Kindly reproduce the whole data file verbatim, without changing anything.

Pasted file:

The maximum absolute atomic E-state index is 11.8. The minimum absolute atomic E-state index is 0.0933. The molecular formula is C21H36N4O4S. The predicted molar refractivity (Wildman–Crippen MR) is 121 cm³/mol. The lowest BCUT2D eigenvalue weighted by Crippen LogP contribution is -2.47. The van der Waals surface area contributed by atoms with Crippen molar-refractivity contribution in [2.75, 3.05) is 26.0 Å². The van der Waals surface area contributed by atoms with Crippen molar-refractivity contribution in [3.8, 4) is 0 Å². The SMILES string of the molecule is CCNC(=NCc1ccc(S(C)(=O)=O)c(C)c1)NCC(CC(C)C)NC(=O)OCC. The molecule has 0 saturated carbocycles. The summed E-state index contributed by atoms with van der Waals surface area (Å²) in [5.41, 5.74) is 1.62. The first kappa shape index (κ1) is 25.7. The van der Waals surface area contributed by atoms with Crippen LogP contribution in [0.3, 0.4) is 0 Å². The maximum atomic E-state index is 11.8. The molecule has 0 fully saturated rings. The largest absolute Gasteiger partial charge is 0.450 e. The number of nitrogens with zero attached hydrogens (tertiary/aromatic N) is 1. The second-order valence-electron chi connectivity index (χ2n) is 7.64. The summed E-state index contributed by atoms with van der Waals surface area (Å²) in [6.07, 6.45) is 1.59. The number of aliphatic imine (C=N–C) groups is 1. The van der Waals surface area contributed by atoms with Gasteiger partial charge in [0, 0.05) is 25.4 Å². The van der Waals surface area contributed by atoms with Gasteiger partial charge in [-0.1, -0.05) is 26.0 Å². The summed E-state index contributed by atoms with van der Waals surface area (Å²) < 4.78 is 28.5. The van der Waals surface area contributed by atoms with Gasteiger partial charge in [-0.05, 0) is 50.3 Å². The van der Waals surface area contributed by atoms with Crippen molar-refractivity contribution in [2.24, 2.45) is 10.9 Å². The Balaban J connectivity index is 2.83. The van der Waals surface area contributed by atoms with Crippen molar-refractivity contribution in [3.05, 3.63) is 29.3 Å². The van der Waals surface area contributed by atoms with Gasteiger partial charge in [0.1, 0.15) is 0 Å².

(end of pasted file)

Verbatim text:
The maximum absolute atomic E-state index is 11.8. The minimum absolute atomic E-state index is 0.0933. The molecular formula is C21H36N4O4S. The predicted molar refractivity (Wildman–Crippen MR) is 121 cm³/mol. The lowest BCUT2D eigenvalue weighted by Crippen LogP contribution is -2.47. The van der Waals surface area contributed by atoms with Crippen molar-refractivity contribution in [2.75, 3.05) is 26.0 Å². The van der Waals surface area contributed by atoms with Crippen molar-refractivity contribution in [3.8, 4) is 0 Å². The SMILES string of the molecule is CCNC(=NCc1ccc(S(C)(=O)=O)c(C)c1)NCC(CC(C)C)NC(=O)OCC. The molecule has 0 saturated carbocycles. The summed E-state index contributed by atoms with van der Waals surface area (Å²) in [5.41, 5.74) is 1.62. The first kappa shape index (κ1) is 25.7. The van der Waals surface area contributed by atoms with Crippen LogP contribution in [0.3, 0.4) is 0 Å². The maximum atomic E-state index is 11.8. The molecule has 0 fully saturated rings. The largest absolute Gasteiger partial charge is 0.450 e. The number of nitrogens with zero attached hydrogens (tertiary/aromatic N) is 1. The second-order valence-electron chi connectivity index (χ2n) is 7.64. The summed E-state index contributed by atoms with van der Waals surface area (Å²) in [6.07, 6.45) is 1.59. The number of aliphatic imine (C=N–C) groups is 1. The van der Waals surface area contributed by atoms with Gasteiger partial charge in [0, 0.05) is 25.4 Å². The van der Waals surface area contributed by atoms with Gasteiger partial charge in [-0.1, -0.05) is 26.0 Å². The summed E-state index contributed by atoms with van der Waals surface area (Å²) < 4.78 is 28.5. The van der Waals surface area contributed by atoms with Gasteiger partial charge in [-0.05, 0) is 50.3 Å². The van der Waals surface area contributed by atoms with Crippen molar-refractivity contribution in [2.24, 2.45) is 10.9 Å². The Balaban J connectivity index is 2.83. The van der Waals surface area contributed by atoms with Crippen molar-refractivity contribution in [3.05, 3.63) is 29.3 Å². The van der Waals surface area contributed by atoms with Gasteiger partial charge in [0.1, 0.15) is 0 Å².